But there is at least one love that dares not speak its name in Bim. Yes, on this rock you are free to love as long as that excludes the same sex. And before you get the wrong idea - I am a vanilla heterosexual with the statistically appropriate number of kids and a picket fence. (Okay, okay – I like a little chocolate but you get the picture). My interest is simply the human rights of us all. Surely paradise has room for me and my gay brothers and sisters. But if you read the blogs, newspapers, listen to radio or talk to my man eating lunch by Chop’s in “de Pine”, there is visceral fear and pure hate of homosexuals. For a society that gives Christianity such importance it shows moral bankruptcy in terms of tolerance of otherness. The church equates homosexuality with evil. Evil? The people who committed genocide in Rwanda are evil. Consenting adults who make love in private, that causes no harm to others, are not. But they continue to be criminalized on this rock. Has decriminalization of homosexuality all over the world, and in other parts of the Caribbean like the former Spanish, French, Dutch colonies, US and British territories, made these places where evil homosexuals have ruined the moral fabric of society?
This Valentine I hope you love freely, responsibly and sustainably. Forget all those red hearts. Green is the colour of modern love man. I must confess however to not really being any closer to truly understanding this thing called love. The poets say we can’t and never will. But for a concept we consistently fail to fully comprehend, I like Auden’s kick-ass failure best. This one’s for you dear readers.
Law Like Love
Law, say the gardeners, is the sun,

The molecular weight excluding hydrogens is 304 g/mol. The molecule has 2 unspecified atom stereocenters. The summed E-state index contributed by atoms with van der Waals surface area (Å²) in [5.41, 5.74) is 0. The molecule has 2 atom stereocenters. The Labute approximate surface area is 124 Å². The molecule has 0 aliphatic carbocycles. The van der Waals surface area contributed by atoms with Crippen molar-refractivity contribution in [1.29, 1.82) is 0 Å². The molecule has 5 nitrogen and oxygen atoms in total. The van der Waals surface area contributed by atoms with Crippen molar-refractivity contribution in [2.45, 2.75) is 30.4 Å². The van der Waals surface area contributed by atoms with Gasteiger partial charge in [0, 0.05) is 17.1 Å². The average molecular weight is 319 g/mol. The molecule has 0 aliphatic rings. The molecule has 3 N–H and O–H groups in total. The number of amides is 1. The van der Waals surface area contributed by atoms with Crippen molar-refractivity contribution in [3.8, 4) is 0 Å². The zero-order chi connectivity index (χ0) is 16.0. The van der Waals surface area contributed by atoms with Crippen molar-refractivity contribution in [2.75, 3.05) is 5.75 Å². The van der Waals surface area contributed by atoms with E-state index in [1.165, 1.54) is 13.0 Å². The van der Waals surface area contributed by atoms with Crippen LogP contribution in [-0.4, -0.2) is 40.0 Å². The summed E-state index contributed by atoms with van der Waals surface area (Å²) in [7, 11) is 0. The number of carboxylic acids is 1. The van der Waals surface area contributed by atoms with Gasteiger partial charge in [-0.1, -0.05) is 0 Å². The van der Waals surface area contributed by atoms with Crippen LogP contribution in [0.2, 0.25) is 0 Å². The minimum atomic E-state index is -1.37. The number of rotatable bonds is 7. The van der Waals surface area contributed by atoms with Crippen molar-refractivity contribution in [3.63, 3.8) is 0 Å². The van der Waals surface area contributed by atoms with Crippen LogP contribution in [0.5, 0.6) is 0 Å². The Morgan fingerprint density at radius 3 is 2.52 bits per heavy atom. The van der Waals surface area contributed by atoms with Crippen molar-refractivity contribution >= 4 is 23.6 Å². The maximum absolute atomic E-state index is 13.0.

Law is the one
All gardeners obey
To-morrow, yesterday, to-day.
Law is the wisdom of the old,
The impotent grandfathers feebly scold;
The grandchildren put out a treble tongue,
Law is the senses of the young.
Law, says the priest with a priestly look,
Expounding to an unpriestly people,
Law is the word in my priestly book,
Law is my pulpit and my steeple.
Law says the judge as he looks down his nose,
Speaking clearly and most severely,
Law is as I have told you before,
Law is as you know I suppose,
Law is but let me explain it once more,
Law is The Law.
Yet law-abiding scholars write:
Law is neither wrong nor right,
Law is only crimes
Punished by places and by times,
Law is the clothes men wear
Law is Good-morning and Good-night.
Others say, Law is our Fate;
Others say, Law is our State;
Others say, others say,
Law is no more,
Law has gone away.
And always the loud angry crowd,
Very angry and very loud,
Law is We,
And always the soft idiot softly Me.
If we, dear, know we know no more
Than they about the Law,
If I no more than you
Know what we should and should not do
Except that all agree
Gladly or miserably
That the Law is
And all know this,
If therefore thinking it absurd
To identify Law with some other word,
Unlike so many men
I cannot say Law is again,
No more than they can we suppress
The universal wish to guess
Or slip out of our own position
Into an unconcerned condition.
Although I can at least confine
Your vanity and mine
To stating timidly
A timid similarity,
We shall boast anyway:
Like love I say.
Like Love we don’t know where or why,
Like Love we can’t compel or fly,
Like Love we often weep,
Like Love we seldom keep.